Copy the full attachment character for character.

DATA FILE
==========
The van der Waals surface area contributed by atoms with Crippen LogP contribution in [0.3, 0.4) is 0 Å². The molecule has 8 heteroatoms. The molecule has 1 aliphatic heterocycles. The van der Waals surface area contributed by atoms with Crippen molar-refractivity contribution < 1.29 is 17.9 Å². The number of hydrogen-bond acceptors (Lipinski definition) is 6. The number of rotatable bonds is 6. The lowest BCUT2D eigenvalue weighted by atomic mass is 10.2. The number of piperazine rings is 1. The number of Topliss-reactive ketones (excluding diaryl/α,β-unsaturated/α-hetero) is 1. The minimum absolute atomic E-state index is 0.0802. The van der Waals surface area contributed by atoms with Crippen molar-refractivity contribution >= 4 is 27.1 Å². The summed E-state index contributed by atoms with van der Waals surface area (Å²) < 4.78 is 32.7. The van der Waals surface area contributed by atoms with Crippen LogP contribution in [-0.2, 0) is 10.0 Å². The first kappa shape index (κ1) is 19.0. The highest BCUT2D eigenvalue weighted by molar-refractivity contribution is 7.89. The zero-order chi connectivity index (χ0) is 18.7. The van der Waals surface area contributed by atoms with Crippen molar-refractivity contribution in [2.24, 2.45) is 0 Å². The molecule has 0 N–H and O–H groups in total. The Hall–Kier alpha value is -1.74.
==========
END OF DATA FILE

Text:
The van der Waals surface area contributed by atoms with Crippen LogP contribution in [0.3, 0.4) is 0 Å². The molecule has 8 heteroatoms. The molecule has 1 aliphatic heterocycles. The van der Waals surface area contributed by atoms with Crippen molar-refractivity contribution < 1.29 is 17.9 Å². The number of hydrogen-bond acceptors (Lipinski definition) is 6. The number of rotatable bonds is 6. The lowest BCUT2D eigenvalue weighted by atomic mass is 10.2. The number of piperazine rings is 1. The number of Topliss-reactive ketones (excluding diaryl/α,β-unsaturated/α-hetero) is 1. The minimum absolute atomic E-state index is 0.0802. The van der Waals surface area contributed by atoms with Crippen molar-refractivity contribution >= 4 is 27.1 Å². The summed E-state index contributed by atoms with van der Waals surface area (Å²) < 4.78 is 32.7. The van der Waals surface area contributed by atoms with Crippen LogP contribution in [-0.2, 0) is 10.0 Å². The first kappa shape index (κ1) is 19.0. The highest BCUT2D eigenvalue weighted by molar-refractivity contribution is 7.89. The zero-order chi connectivity index (χ0) is 18.7. The van der Waals surface area contributed by atoms with Crippen molar-refractivity contribution in [2.24, 2.45) is 0 Å². The molecule has 0 N–H and O–H groups in total. The Hall–Kier alpha value is -1.74.